No, silly, Volvo Penta isn't 350 years old - but they do have a new V8 that cranks out a healthy 350 horsepower. This powerplant fills the gap between the Volvo Penta V8 380 introduced last season, and the 320-hp version.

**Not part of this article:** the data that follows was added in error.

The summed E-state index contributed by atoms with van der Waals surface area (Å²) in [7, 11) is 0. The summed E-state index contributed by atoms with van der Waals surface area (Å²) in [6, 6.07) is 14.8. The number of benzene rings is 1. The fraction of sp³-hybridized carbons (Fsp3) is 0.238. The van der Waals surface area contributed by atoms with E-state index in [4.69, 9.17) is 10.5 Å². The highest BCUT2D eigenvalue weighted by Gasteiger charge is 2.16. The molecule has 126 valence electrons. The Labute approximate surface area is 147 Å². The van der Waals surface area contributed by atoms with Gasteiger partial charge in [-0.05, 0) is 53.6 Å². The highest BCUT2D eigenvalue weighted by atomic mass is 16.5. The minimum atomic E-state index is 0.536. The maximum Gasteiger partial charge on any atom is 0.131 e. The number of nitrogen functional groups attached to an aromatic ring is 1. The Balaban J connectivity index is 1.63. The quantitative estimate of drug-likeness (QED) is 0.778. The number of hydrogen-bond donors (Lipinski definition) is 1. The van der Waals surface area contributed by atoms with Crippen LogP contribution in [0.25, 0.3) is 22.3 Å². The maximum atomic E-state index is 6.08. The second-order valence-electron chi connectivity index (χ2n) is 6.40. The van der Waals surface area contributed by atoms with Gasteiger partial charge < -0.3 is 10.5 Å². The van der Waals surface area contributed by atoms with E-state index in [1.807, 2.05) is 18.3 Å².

This new range came into being for Volvo Penta in an effort to upgrade their environmental standards to meet EPA Tier 3 requirements, provide an improved power-to-weight ratio, and optimize performance. One of the key attributes is the use of variable valve timing, which is common in the automotive world but not in marine powerplants. boats.com got a ride on a boat powered with this new engine, the Bryant Calandra, at the Miami boat show. Two things stood out to reviewer Brett Becker: how quickly it pushed the boat onto plane, and how quiet it was. Sound levels, of course, depend to a large extent on the boat builder and how well they insulate the engine room, but Volvo does claim the 350 has low noise and vibration levels. And the quick planing ability is at least partially due to that variable valve timing. One of the perks this feature provides is optimized low-RPM torque, which correlates directly with how fast a boat gets out of the hole. Both claims of lower noise and vibration and improved acceleration do match up with our other experiences with engines in this range, including the 380-hp tested in a Chris-Craft 25 Launch and a Danalevi 22, and the 320-hp engine tested in a Cruisers 279 Sport Series and a Cruisers 278 Sport Series Extreme, among others. At some point experience confirms the manufacturer assertions, and we feel like we've reached that point. The 350 integrates with Volvo Penta's EVC electronic controls, and the DPS Duoprop outdrive. It's a six-litre four-stroke with a 101.6 mm bore x 88.4 mm stroke, and a compression ratio of 9.4:1. For more information, visit Volvo Penta of North America.